Even insects farm mushrooms for food and medicine! Termites cultivate mycelium to feed their larvae; ants (including leaf cutter ants) grow a type of mycelium which produces a natural antibiotic against their parasites and predators, as well as feed it to their larvae.
We live in a time with lots of challenges to our health from pollution and disease, because the earth and ecosystems which support us are polluted, damaged and changing. Fungi are great healers for our bodies and environment. They are natural antibiotics, and help fight cancer and other illnesses which come from living in a polluted environment and eating unhealthy food- they have also been shown to help heal and regenerate damaged or polluted environmental systems. For example, they can break down toxic wastes and like oil in oil spills.
What are fungi and where do they live?
Fungi are woven in a living network across the land beneath our feet.
Mushrooms are just the reproductive part, the fruit of the fungi, the part that sticks above the surface. They are only a small part of the fungi. The rest, the part that takes in food, grows below the surface of the ground or inside trees and other things. This hidden part is called mycelium. It is a web of white threadlike structures called hyphae- the hyphae are the individual strands, the mycelium is the web of interconnected hyphae. This mycelium acts like the stems, roots and leaves of plants because it takes in all the food the fungi needs to grow. So fungi is really this web of threadlike cells called mycelium, plus the mushrooms you see. Some mycelial networks can be thousands of acres in size, and thousands of years old, and weighing hundreds of tons! The largest mycelia network is in Oregon and is 2400 acres large and 2200 years old!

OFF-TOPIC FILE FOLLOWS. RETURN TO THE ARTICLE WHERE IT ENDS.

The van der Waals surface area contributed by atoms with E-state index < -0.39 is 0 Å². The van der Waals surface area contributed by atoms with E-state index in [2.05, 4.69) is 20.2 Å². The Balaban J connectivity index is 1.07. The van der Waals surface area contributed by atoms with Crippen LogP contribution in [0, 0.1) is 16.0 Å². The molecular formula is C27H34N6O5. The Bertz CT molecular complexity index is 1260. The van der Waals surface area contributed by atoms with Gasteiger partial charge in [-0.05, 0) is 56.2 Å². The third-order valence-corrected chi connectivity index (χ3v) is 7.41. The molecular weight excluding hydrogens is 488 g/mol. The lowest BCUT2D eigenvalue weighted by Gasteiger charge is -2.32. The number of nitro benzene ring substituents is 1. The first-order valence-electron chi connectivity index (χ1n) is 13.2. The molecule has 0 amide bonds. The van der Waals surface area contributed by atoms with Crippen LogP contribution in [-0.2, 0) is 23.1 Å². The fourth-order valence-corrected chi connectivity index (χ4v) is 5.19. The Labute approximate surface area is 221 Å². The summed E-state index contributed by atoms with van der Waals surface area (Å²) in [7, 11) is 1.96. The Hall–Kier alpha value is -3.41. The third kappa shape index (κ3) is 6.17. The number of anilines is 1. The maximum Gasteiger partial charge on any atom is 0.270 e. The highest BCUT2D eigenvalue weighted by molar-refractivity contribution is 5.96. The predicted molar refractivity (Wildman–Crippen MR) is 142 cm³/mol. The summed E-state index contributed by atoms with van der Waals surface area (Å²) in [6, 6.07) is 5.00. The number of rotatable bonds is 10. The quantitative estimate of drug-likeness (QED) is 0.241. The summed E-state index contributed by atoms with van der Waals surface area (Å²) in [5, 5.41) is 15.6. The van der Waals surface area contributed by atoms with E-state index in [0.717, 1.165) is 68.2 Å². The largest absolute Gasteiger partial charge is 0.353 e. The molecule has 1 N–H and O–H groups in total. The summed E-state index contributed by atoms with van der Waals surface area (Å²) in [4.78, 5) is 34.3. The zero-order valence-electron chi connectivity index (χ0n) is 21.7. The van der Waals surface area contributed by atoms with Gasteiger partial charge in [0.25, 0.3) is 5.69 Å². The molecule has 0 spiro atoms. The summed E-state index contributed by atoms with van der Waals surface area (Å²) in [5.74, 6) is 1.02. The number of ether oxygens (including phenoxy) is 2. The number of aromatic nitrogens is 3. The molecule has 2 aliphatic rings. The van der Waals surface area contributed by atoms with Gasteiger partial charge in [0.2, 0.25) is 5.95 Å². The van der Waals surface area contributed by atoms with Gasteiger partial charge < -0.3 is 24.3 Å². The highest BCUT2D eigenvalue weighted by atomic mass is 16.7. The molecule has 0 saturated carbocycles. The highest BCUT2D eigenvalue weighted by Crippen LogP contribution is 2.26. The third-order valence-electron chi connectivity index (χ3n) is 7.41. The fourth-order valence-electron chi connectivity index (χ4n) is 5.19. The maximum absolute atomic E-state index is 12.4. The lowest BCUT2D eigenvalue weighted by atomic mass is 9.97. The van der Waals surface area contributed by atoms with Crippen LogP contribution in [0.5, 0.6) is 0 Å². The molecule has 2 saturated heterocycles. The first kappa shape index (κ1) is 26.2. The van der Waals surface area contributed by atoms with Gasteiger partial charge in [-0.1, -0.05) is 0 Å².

You can see mycelium, web of white threads, running along most logs that you turn over in a forest.
Fungi are like humans, in that they breathe oxygen and expel carbon dioxide. We also both eat food. But a little bit differently: Fungi digest food outside themselves by secreting acids and enzymes into their environment- then absorbing nutrients using net-like chains. So basically, fungi digest their food outside of themselves and then ingest it- bring the nutrients into themselves. Humans bring our food (ingest) into our bodies and then digest it. Put another way, humans live inside houses and eat sandwiches. For fungi, their sandwich is their house.
What exactly fungi eat depends on which type it is! There are 4 main groups (outside of yeasts and molds) but these aren’t super strict categories because many fungi jump between them at different times or blur the lines.
One really cool group are the Mycorhizal fungi. Myco means mushroom, rhizal means related to roots, so mycorhizal fungi are those that form symbiotic relationships with plants where both the fungi and plant benefit. In fact most plants have mycorhizal partners, from Douglas fir trees to grasses. Mycorhizal fungi mycelium connect with plant roots and extend way beyond (10-100x), because of that they are able to bring nutrients and water from well beyond what the roots could reach on their own. Plants with mycorhizal fungi partners grow way better, and can resist disease better than those without. Fungi benefit because they eat some sugars from the plant.
Chanterelle mushrooms are mycorhizal. It is very difficult or even impossible to grow our own mychorizal mushrooms, because they mainly exist in a mycelia state underground in association with plant roots.
When old growth forests are cut down, fungi loose their foothold in the ecosystem. Less than 5% of the old growth forest in the Pacific NW survives today, and more is being cut down all the time.
The second group of fungi are called endophytes, a type of fungi that isn’t mycorhizal but partners with many plants. One example is a small cuplike mushroom that lives on alder trees. Endophytic mushrooms are really good at producing toxins which help defend trees and plants from disease and insect attack. There is one type of endophytic fungi which has a partnership with wheat, promoting growth, increasing leaf and seed production, and protects from infection.